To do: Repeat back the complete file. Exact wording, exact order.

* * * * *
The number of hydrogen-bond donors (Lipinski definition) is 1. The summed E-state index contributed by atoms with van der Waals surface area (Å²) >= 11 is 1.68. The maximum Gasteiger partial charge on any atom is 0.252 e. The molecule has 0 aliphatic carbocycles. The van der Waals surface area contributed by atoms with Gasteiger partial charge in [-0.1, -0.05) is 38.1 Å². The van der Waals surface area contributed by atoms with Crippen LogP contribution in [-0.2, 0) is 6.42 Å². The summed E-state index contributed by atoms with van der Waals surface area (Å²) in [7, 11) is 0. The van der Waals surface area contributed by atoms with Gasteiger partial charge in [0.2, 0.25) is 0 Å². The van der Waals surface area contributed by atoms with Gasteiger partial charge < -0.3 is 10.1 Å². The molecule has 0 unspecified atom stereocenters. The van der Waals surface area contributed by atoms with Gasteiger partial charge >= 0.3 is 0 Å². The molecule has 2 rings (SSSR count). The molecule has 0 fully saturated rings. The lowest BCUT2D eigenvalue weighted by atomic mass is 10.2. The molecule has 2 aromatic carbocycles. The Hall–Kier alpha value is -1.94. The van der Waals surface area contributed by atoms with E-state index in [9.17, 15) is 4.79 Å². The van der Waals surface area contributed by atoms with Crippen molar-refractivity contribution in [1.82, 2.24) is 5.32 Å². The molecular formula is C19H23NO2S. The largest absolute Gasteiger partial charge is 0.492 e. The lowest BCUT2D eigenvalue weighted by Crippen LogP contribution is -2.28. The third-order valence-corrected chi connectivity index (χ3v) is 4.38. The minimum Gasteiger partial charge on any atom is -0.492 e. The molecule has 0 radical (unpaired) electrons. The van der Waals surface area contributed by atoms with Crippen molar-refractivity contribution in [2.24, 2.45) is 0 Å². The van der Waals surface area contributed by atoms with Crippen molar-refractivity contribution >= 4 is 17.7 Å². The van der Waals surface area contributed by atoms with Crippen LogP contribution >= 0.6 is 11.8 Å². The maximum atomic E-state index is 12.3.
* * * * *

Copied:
The number of hydrogen-bond donors (Lipinski definition) is 1. The summed E-state index contributed by atoms with van der Waals surface area (Å²) >= 11 is 1.68. The maximum Gasteiger partial charge on any atom is 0.252 e. The molecule has 0 aliphatic carbocycles. The van der Waals surface area contributed by atoms with Gasteiger partial charge in [-0.1, -0.05) is 38.1 Å². The van der Waals surface area contributed by atoms with Crippen LogP contribution in [-0.2, 0) is 6.42 Å². The summed E-state index contributed by atoms with van der Waals surface area (Å²) in [7, 11) is 0. The van der Waals surface area contributed by atoms with Gasteiger partial charge in [0.2, 0.25) is 0 Å². The van der Waals surface area contributed by atoms with Gasteiger partial charge < -0.3 is 10.1 Å². The molecule has 0 unspecified atom stereocenters. The van der Waals surface area contributed by atoms with Gasteiger partial charge >= 0.3 is 0 Å². The molecule has 2 rings (SSSR count). The molecule has 0 fully saturated rings. The lowest BCUT2D eigenvalue weighted by atomic mass is 10.2. The molecule has 2 aromatic carbocycles. The Hall–Kier alpha value is -1.94. The van der Waals surface area contributed by atoms with E-state index in [9.17, 15) is 4.79 Å². The van der Waals surface area contributed by atoms with Crippen molar-refractivity contribution in [1.82, 2.24) is 5.32 Å². The molecular formula is C19H23NO2S. The largest absolute Gasteiger partial charge is 0.492 e. The lowest BCUT2D eigenvalue weighted by Crippen LogP contribution is -2.28. The third-order valence-corrected chi connectivity index (χ3v) is 4.38. The minimum Gasteiger partial charge on any atom is -0.492 e. The molecule has 0 radical (unpaired) electrons. The van der Waals surface area contributed by atoms with Crippen molar-refractivity contribution in [2.24, 2.45) is 0 Å². The van der Waals surface area contributed by atoms with Crippen molar-refractivity contribution >= 4 is 17.7 Å². The van der Waals surface area contributed by atoms with Crippen LogP contribution >= 0.6 is 11.8 Å². The maximum atomic E-state index is 12.3.